An example of how it sometimes broke down: Rather than do the 6.4-mile Rossini Road to Fox Farm Road segment with cars at each end, or hike through and then go all the way back, I chose to break it into two trips on two separate days – Rossini Road to the West Branch of Knife River, then Fox Farm Road to the same spot, going both directions on each hike rather than one 12.8 miler.

Of course, by driving one car to the same area twice, instead of two cars once, I didn’t save any gas or spare the environment any emissions — and I doubled my time spent in the car — so it was a dumb thing to do … even though it seemed intelligent at the time.

The highlight of that first hike in early September was either a mushroom or some kind of yellow porcelain trailside birdbath.

To the Battlements, Wherever and Whatever They Are

Anna Tennis Saturday EssayI think about September 11th a lot. More, lately.

I was working at Duluth’s now-defunct Ripsaw newspaper at the time, and we were confounded for the first hours. Do you remember the world in which an attack on U.S. shores was impossible? The idle impenetrability of the United States? We invaded. The world was our bully pulpit. But that day, the paradigm shifted as surely and as immediately as that of a new mother, who, in the second her child leaves her body finds her heart, her worst fears, vulnerable and exposed to the worst the world has to offer. You could almost hear it, the snap of collective consciousness as the reality became apparent, over the day. One hour at a time, our perceived security, the luxury of our superiority, rolled away like so many layers of fog.

My sister came and picked me up. We drove around, listening to the soundtrack from the Coen Brothers’ masterpiece, O Brother, Where Art Thou? and tuning in to the news for updates. We smoked a million American Spirit cigarettes. We felt scared.

Later, I stood on the balcony of my third-floor apartment, on the phone with my best friend. “We’re going to war,” he said.

“Definitely,” I replied.

Saturday Essay: Select gems from 2016

Saturday Essay logo genericLast week we highlighted the five most-read pieces from the first year of Perfect Duluth Day’s “Saturday Essay” series. This week’s focus is on five essays of similar quality that might have been missed by readers who were cleaning their attics, fixing their hot rods or relaxing at the cabin on the particular Saturdays these stories were originally posted.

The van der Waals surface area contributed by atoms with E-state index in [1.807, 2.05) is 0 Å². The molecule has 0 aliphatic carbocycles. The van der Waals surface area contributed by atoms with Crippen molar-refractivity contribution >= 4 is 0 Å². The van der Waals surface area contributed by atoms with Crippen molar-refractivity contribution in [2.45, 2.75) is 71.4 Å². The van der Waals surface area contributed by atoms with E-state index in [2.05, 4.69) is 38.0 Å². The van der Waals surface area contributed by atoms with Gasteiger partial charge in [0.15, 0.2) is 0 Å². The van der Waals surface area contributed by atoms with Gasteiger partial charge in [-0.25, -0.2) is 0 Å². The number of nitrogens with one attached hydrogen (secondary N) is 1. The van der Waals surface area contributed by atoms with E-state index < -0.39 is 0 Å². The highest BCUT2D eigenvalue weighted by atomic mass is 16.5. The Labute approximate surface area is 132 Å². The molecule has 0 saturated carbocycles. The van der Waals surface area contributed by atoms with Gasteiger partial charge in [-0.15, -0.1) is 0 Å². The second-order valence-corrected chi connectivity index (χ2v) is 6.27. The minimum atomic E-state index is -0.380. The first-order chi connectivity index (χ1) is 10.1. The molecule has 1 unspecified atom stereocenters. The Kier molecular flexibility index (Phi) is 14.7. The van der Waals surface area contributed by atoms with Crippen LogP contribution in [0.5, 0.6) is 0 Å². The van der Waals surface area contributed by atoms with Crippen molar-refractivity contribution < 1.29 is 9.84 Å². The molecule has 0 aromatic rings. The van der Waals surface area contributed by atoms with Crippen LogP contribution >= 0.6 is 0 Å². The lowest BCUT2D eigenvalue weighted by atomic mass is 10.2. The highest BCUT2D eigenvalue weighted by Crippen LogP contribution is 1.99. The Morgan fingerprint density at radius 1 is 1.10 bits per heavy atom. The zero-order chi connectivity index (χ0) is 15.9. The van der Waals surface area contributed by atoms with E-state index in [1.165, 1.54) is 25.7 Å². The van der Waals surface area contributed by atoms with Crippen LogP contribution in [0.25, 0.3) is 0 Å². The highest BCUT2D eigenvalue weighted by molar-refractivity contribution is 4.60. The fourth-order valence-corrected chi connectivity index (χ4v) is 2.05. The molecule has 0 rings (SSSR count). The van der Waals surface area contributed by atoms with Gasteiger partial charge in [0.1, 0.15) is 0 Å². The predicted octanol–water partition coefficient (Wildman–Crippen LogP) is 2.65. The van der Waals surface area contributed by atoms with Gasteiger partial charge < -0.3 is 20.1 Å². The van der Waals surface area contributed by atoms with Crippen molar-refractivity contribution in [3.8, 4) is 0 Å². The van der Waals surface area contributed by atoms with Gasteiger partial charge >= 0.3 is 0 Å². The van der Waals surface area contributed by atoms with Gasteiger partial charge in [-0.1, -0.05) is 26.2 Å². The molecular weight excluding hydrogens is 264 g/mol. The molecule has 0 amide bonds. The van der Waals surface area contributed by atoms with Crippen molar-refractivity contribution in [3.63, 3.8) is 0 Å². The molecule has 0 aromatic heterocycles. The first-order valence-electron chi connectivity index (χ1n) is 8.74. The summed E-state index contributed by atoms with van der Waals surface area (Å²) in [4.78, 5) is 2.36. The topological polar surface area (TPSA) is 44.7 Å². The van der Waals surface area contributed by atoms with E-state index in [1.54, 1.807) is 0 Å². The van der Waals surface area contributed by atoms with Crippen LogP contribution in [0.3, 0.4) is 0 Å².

The first 50 essays in our series showcased the work of 16 different writers; we hope to expand that roster in 2017. Anyone who has an original piece of literary excellence that seems to fit (or appropriately defy) the established format should email paul @ perfectduluthday.com to get involved.

And now a few select gems from season one, in random order …

The Most Read Saturday Essays of 2016

Saturday Essay logo genericPerfect Duluth Day launched its “Saturday Essay” series at the beginning of 2016 and it quickly became the most popular recurring feature on the website. With the first set of 50 essays now complete, it’s time to take a look back at which pieces have been the most read of the bunch so far, according to the folks at Google Analytics.

Before we get all Casey Kasem, a few notes about how the “Saturday Essay” feature works: Yours truly, Paul Lundgren, is the editor. A small group of writers are featured somewhat regularly, but anyone is welcome and encouraged to submit a piece for consideration. Shoot an email to paul @ perfectduluthday.com to inquire.

And now, the countdown …

Sixteen Years on the Superior Hiking Trail: Two Harbors Vicinity

Paul Lundgren Saturday EssayThe final four of my 16 years on the Superior Hiking Trail were spent filling in a series of gaps, the biggest of which was an 85-mile stretch from Martin Road outside Duluth to Split Rock State Park. I covered nearly three quarters of that distance in 2012 and 2013 through somewhat random day hikes. The 2012 hikes were in areas that are among the most beautiful on the trail. The 2013 hikes were marred by biting flies and scenery that doesn’t quite measure up to better parts of the trail.

When people find out I’ve hiked the entire SHT, they sometimes form a grandiose opinion of my outdoorsmanship and general machismo. Like I’m the kind of guy who walks around with a Leatherman multitool at all times, practically lives off the land and is prepared for Armageddon. In reality, I wouldn’t have slept a single night in the woods on my hiking trips if there were an easier way around it. Once I’d knocked the northernmost 180 miles off my checklist, there was an easier way around it, and I took full advantage of the opportunity to get dropped off at a trailhead and get picked up eightish miles away just a few hours later.